Democratic Senator, Richard Durbin, blocked the Senate’s consideration of a
Republican education bill, pending final Senate action on the two judicial
nominees from Illinois. The logjam ended, however, at the end of March 1998,
when President Clinton agreed to nominate a Republican to the CFTC seat to
which Dial had not been appointed. Almost immediately thereafter, Senator
Gramm released his hold on the two Illinois judicial nominees, who were easily45
confirmed in early April 1998.
The Senate in most instances allows its Members to debate an issue for as long
as they want. When opponents of a measure or nomination use this ability to try to
prevent final action on the matter at hand, it is generally called a filibuster. It is a
tactic that also can be used when the Senate is considering legislation.
It is difficult to know exactly when Members of the Senate began to use the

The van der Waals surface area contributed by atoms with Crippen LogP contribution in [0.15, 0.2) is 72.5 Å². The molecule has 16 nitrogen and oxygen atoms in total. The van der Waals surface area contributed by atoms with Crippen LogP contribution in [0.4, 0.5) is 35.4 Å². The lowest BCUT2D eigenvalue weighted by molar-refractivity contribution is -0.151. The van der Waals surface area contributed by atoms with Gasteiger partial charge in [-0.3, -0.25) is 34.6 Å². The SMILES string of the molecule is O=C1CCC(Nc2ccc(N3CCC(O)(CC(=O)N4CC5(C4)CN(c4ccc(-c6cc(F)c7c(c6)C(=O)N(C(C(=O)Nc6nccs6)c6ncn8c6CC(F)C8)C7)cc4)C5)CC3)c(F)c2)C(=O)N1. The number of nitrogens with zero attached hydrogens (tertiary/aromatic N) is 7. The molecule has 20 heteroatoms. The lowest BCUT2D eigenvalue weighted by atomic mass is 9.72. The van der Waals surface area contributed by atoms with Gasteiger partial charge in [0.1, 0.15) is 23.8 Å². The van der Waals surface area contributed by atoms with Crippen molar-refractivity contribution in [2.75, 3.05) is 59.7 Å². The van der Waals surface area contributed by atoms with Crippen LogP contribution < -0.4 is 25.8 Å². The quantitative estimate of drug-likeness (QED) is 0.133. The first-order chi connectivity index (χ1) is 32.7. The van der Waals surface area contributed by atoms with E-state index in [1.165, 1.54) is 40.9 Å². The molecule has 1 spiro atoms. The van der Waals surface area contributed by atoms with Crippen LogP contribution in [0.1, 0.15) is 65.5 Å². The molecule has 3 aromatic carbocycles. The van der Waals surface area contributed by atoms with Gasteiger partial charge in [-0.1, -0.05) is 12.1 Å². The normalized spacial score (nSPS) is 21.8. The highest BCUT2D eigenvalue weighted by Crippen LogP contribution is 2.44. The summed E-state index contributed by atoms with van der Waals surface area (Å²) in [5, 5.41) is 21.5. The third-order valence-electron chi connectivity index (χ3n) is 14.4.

tactic of the filibuster on nominations. Prior to 1929, action on confirmation of
nominations by the full Senate was done in executive (closed) session, open only
occasionally when the Senate voted to do so. Also clouding the issue is the question
of what kinds of actions Senators must take to be considered to be filibustering. Is

43 Ibid.
44 The provision would require that, if unanimous consent to a motion to proceed to consider
or pass a measure is objected to on behalf of a Senator, then that Senator must file a written
notice of intent to object to that request to their party’s leader. Six session days later that
information would be printed in the Congressional Record. It is not clear what would
happen if a Senator merely made clear to the party leader his or her intent to object should
a unanimous consent request be sought on the motion to proceed.